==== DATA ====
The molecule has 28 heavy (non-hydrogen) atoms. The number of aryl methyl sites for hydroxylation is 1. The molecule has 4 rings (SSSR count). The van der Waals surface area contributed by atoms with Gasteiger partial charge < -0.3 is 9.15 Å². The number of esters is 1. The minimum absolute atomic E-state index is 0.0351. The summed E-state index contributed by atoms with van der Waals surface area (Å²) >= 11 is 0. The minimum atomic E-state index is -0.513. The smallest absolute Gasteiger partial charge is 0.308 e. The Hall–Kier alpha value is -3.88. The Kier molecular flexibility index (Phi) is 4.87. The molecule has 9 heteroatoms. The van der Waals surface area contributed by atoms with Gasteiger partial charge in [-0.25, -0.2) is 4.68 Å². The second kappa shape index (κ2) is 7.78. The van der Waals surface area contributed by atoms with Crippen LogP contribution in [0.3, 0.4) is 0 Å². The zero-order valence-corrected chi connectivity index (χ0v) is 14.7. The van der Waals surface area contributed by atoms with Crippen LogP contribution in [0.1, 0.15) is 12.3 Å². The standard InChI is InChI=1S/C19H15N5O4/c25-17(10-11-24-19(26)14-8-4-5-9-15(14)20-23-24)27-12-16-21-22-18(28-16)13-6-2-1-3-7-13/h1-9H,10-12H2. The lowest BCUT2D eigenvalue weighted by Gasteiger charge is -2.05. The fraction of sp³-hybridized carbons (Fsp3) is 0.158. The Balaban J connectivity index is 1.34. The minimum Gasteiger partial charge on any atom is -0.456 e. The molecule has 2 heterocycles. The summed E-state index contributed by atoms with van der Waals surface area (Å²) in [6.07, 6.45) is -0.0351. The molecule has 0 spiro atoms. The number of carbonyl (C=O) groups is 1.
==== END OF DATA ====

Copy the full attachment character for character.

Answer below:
The molecule has 28 heavy (non-hydrogen) atoms. The number of aryl methyl sites for hydroxylation is 1. The molecule has 4 rings (SSSR count). The van der Waals surface area contributed by atoms with Gasteiger partial charge < -0.3 is 9.15 Å². The number of esters is 1. The minimum absolute atomic E-state index is 0.0351. The summed E-state index contributed by atoms with van der Waals surface area (Å²) >= 11 is 0. The minimum atomic E-state index is -0.513. The smallest absolute Gasteiger partial charge is 0.308 e. The Hall–Kier alpha value is -3.88. The Kier molecular flexibility index (Phi) is 4.87. The molecule has 9 heteroatoms. The van der Waals surface area contributed by atoms with Gasteiger partial charge in [-0.25, -0.2) is 4.68 Å². The second kappa shape index (κ2) is 7.78. The van der Waals surface area contributed by atoms with Crippen LogP contribution in [0.3, 0.4) is 0 Å². The zero-order valence-corrected chi connectivity index (χ0v) is 14.7. The van der Waals surface area contributed by atoms with Crippen LogP contribution in [0.1, 0.15) is 12.3 Å². The standard InChI is InChI=1S/C19H15N5O4/c25-17(10-11-24-19(26)14-8-4-5-9-15(14)20-23-24)27-12-16-21-22-18(28-16)13-6-2-1-3-7-13/h1-9H,10-12H2. The lowest BCUT2D eigenvalue weighted by Gasteiger charge is -2.05. The fraction of sp³-hybridized carbons (Fsp3) is 0.158. The Balaban J connectivity index is 1.34. The minimum Gasteiger partial charge on any atom is -0.456 e. The molecule has 2 heterocycles. The summed E-state index contributed by atoms with van der Waals surface area (Å²) in [6.07, 6.45) is -0.0351. The molecule has 0 spiro atoms. The number of carbonyl (C=O) groups is 1.